February 18th 2013

Christchurch - Before and After
by Ellen Barone
After a devastating series of earthquakes and aftershocks destroyed much of Christchurch, New Zealand, in 2010 and 2011, extraordinary Kiwi resilience and visionary planning is fueling an exciting revival that is bringing back welcomed visitors and garnering global recognition.
Lonely Planet selected the city as one of their ‘Top 10 Cities for 2013 and imaginative recovery efforts are helping to create an exciting new array of restaurants, cafés, public green spaces, galleries and shopping areas.
This is good news for Christchurch resident Pat Allard-Knox, Wayfarers’ Logistics Manager in New Zealand.
'We’ve been through an incredibly difficult two and a quarter years,' Pat reports. 'But Christchurch people are in good heart. The amazing progress after the quakes is clearly visible around the city. New buildings are popping up everywhere and people know that they are safe,' she says.
Despite a cordoned off ‘red zone’ in the central business district which remains off-limits, there is plenty to do in and around Christchurch as it emerges from the rubble with ingenuity and creative recovery programs.
The Re:Start shopping area, a temporary pedestrian shopping mall made from brightly coloured shipping containers fitted out as high-end shops and cafes, is hugely popular, as are the Pop Up City bars, and Gap Filler projects that serve to beautify demolished building sites with community vegetable gardens, libraries, dance floors, and performance art venues until reconstruction begins.
For great music, public talks, twilight vintage markets and an eclectic events lineup, Pat recommends the Pallet Pavilionon Kilmore Street, 'a Gap Filler program run by the Ministry of Awesome, a young, vibrant group of people dedicated to keeping Christchurch an exciting place.'
'Victoria Street is another hotspot for fashion boutiques and restaurants,' Pat says. 'The rebuild there is happening quickly with designer stores like Jane Danielsand Lynn Woods and popular restaurants such as King of Snakeand Saggio de Vinos leading the way.'
'Remaining must-sees are the fabulous Botanic Gardens and our beautiful Canterbury Museumthe only neo-Gothic heritage building in Christchurch that survived the earthquakes in good condition,' Pat says. 'Or, for a lovely coastal beach walk, Sumner by the Sea is only 15 minutes from the central business district.'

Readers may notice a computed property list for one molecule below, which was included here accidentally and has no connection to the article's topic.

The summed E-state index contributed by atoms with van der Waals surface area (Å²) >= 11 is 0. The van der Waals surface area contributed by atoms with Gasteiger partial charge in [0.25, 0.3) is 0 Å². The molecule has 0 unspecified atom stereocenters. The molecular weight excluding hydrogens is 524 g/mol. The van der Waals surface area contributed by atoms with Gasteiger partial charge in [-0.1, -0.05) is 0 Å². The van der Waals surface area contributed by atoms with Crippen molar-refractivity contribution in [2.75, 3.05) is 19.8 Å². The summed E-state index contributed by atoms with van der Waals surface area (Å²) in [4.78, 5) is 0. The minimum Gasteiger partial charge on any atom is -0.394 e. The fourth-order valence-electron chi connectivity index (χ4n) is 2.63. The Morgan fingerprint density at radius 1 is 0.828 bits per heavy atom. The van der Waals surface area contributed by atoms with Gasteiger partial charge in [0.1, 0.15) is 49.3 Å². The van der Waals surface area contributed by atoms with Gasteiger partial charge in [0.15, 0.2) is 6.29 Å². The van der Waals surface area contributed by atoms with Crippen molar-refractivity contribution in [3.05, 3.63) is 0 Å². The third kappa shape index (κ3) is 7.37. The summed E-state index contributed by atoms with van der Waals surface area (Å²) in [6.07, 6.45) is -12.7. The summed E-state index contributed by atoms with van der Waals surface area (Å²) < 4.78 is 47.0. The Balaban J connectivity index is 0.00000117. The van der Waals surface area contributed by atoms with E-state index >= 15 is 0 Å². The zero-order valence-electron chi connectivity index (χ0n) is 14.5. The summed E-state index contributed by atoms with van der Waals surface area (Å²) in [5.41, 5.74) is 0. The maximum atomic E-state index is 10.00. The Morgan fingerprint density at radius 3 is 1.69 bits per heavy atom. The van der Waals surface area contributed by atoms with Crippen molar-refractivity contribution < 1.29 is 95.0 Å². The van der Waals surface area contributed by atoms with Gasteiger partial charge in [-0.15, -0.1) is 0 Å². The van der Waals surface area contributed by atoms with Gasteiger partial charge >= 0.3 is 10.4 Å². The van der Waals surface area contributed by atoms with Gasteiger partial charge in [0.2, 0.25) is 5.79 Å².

For a community that’s been rattled to its core, the love of a good party remains unshaken, resulting in an annual calendar packed with cultural events, festivals and concerts.
Pat & John Knox
'Perennial favorites,' Pat says, 'include the World Buskers Festival, the Festival of Flowers, the Ellerslie International Flower Show, Classical Sparks, a free evening concert with fabulous firework displays, Christmas in the Park, which brings free music, dance and singing to the stage at Hagley Park, and the Wine and Food Festival.'
Enormous challenges still lie ahead for the community as it transforms itself into an exciting, safe and sustainable place to live and visit.
'The rebuild is going to cost an estimated 50 billion dollars,' Pat says. 'But we are committed to our city. Already the new buildings are creating a fabulous new look and the blue-print for the future is bold and innovative with lots of green areas.'
For Pat and her husband, Wayfarers Walk Leader John Knox (Allard and Knox were married in December 2012), the experience has brought a sense of immense gratitude.
'Out of all this,' she says, 'we celebrate the fact that most of us survived.'
For complete Christchurch traveller information and vacation planning, visit www.christchurchnz.com.
Ellen Barone is a consumer travel journalist, and five-time Wayfarers alumni, who shares travel advice, vacation tips, gear reviews and inspiration on her website EllenBarone.com.

Download: PDF Document.
Print: Press CTRL+P or click here to print.

Next Post  →